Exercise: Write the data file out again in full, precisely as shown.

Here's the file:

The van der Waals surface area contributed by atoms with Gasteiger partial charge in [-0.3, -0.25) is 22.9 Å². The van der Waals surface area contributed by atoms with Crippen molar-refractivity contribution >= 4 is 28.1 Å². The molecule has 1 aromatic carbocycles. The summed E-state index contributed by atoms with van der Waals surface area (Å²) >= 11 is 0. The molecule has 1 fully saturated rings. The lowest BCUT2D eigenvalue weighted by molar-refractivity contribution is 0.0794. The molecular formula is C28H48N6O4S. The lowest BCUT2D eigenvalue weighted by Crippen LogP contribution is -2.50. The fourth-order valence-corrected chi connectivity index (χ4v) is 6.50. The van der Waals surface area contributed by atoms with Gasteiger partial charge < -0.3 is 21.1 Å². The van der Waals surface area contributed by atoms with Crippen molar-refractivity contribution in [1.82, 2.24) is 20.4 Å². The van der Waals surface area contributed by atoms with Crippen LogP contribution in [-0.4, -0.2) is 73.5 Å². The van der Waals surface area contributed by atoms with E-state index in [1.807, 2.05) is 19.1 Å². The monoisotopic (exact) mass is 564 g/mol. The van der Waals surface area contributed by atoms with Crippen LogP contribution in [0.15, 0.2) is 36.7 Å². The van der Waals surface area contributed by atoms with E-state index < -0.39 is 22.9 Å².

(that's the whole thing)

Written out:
The van der Waals surface area contributed by atoms with Gasteiger partial charge in [-0.3, -0.25) is 22.9 Å². The van der Waals surface area contributed by atoms with Crippen molar-refractivity contribution >= 4 is 28.1 Å². The molecule has 1 aromatic carbocycles. The summed E-state index contributed by atoms with van der Waals surface area (Å²) >= 11 is 0. The molecule has 1 fully saturated rings. The lowest BCUT2D eigenvalue weighted by molar-refractivity contribution is 0.0794. The molecular formula is C28H48N6O4S. The lowest BCUT2D eigenvalue weighted by Crippen LogP contribution is -2.50. The fourth-order valence-corrected chi connectivity index (χ4v) is 6.50. The van der Waals surface area contributed by atoms with Gasteiger partial charge < -0.3 is 21.1 Å². The van der Waals surface area contributed by atoms with Crippen molar-refractivity contribution in [1.82, 2.24) is 20.4 Å². The van der Waals surface area contributed by atoms with Crippen LogP contribution in [-0.4, -0.2) is 73.5 Å². The van der Waals surface area contributed by atoms with E-state index in [1.807, 2.05) is 19.1 Å². The monoisotopic (exact) mass is 564 g/mol. The van der Waals surface area contributed by atoms with Crippen LogP contribution in [0.15, 0.2) is 36.7 Å². The van der Waals surface area contributed by atoms with E-state index < -0.39 is 22.9 Å².